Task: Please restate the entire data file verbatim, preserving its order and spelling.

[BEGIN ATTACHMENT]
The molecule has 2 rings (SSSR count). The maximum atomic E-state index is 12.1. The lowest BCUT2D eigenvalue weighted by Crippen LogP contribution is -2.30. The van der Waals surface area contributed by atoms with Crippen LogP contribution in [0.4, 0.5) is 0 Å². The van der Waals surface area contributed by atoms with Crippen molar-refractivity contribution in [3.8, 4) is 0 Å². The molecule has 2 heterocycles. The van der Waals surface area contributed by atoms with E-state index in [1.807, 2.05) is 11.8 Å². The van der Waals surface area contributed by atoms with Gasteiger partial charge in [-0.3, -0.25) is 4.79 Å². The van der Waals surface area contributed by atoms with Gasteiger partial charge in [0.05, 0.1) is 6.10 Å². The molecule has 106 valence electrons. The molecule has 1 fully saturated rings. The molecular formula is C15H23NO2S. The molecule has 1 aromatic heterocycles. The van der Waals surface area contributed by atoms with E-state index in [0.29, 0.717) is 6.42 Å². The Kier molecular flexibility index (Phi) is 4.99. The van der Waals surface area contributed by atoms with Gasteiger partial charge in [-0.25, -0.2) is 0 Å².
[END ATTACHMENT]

The molecule has 2 rings (SSSR count). The maximum atomic E-state index is 12.1. The lowest BCUT2D eigenvalue weighted by Crippen LogP contribution is -2.30. The van der Waals surface area contributed by atoms with Crippen LogP contribution in [0.4, 0.5) is 0 Å². The van der Waals surface area contributed by atoms with Crippen molar-refractivity contribution in [3.8, 4) is 0 Å². The molecule has 2 heterocycles. The van der Waals surface area contributed by atoms with E-state index in [1.807, 2.05) is 11.8 Å². The van der Waals surface area contributed by atoms with Gasteiger partial charge in [-0.3, -0.25) is 4.79 Å². The van der Waals surface area contributed by atoms with Gasteiger partial charge in [0.05, 0.1) is 6.10 Å². The molecule has 106 valence electrons. The molecule has 1 fully saturated rings. The molecular formula is C15H23NO2S. The molecule has 1 aromatic heterocycles. The van der Waals surface area contributed by atoms with E-state index in [0.29, 0.717) is 6.42 Å². The Kier molecular flexibility index (Phi) is 4.99. The van der Waals surface area contributed by atoms with Gasteiger partial charge in [-0.25, -0.2) is 0 Å².